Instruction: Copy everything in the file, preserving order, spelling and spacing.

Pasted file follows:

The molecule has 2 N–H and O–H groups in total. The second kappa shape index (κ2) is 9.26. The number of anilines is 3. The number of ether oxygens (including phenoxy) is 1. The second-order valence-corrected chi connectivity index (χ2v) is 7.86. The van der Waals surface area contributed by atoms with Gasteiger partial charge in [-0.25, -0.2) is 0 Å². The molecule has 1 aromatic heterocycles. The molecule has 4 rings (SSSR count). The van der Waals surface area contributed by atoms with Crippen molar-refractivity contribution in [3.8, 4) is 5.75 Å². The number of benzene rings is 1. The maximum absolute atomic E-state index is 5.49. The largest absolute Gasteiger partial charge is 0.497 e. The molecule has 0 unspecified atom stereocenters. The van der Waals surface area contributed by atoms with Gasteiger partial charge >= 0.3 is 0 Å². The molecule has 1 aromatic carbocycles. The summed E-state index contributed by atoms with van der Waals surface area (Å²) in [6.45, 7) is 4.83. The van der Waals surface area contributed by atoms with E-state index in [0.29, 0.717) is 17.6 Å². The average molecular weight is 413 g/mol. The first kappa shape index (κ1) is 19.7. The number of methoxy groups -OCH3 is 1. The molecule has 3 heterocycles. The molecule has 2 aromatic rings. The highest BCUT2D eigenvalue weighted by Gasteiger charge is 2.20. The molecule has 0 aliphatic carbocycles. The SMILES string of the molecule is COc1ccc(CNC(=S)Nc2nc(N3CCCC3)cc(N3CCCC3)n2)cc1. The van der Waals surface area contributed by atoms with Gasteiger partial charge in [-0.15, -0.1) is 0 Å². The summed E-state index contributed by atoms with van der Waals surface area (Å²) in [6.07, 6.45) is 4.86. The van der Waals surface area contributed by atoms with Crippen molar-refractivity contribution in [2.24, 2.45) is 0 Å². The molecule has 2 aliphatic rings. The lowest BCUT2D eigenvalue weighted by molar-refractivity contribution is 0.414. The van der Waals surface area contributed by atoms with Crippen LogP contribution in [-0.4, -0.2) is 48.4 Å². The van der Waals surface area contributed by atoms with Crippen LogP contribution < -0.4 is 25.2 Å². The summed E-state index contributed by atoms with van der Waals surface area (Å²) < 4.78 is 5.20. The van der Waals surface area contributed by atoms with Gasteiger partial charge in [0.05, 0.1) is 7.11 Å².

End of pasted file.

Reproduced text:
The molecule has 2 N–H and O–H groups in total. The second kappa shape index (κ2) is 9.26. The number of anilines is 3. The number of ether oxygens (including phenoxy) is 1. The second-order valence-corrected chi connectivity index (χ2v) is 7.86. The van der Waals surface area contributed by atoms with Gasteiger partial charge in [-0.25, -0.2) is 0 Å². The molecule has 1 aromatic heterocycles. The molecule has 4 rings (SSSR count). The van der Waals surface area contributed by atoms with Crippen molar-refractivity contribution in [3.8, 4) is 5.75 Å². The number of benzene rings is 1. The maximum absolute atomic E-state index is 5.49. The largest absolute Gasteiger partial charge is 0.497 e. The molecule has 0 unspecified atom stereocenters. The van der Waals surface area contributed by atoms with Gasteiger partial charge >= 0.3 is 0 Å². The molecule has 1 aromatic carbocycles. The summed E-state index contributed by atoms with van der Waals surface area (Å²) in [6.45, 7) is 4.83. The van der Waals surface area contributed by atoms with E-state index in [0.29, 0.717) is 17.6 Å². The average molecular weight is 413 g/mol. The first kappa shape index (κ1) is 19.7. The number of methoxy groups -OCH3 is 1. The molecule has 3 heterocycles. The molecule has 2 aromatic rings. The highest BCUT2D eigenvalue weighted by Gasteiger charge is 2.20. The molecule has 0 aliphatic carbocycles. The SMILES string of the molecule is COc1ccc(CNC(=S)Nc2nc(N3CCCC3)cc(N3CCCC3)n2)cc1. The van der Waals surface area contributed by atoms with Gasteiger partial charge in [-0.15, -0.1) is 0 Å². The summed E-state index contributed by atoms with van der Waals surface area (Å²) in [6.07, 6.45) is 4.86. The van der Waals surface area contributed by atoms with Crippen molar-refractivity contribution in [2.24, 2.45) is 0 Å². The molecule has 2 aliphatic rings. The lowest BCUT2D eigenvalue weighted by molar-refractivity contribution is 0.414. The van der Waals surface area contributed by atoms with Crippen LogP contribution in [-0.4, -0.2) is 48.4 Å². The van der Waals surface area contributed by atoms with Crippen LogP contribution < -0.4 is 25.2 Å². The summed E-state index contributed by atoms with van der Waals surface area (Å²) < 4.78 is 5.20. The van der Waals surface area contributed by atoms with Gasteiger partial charge in [0.05, 0.1) is 7.11 Å².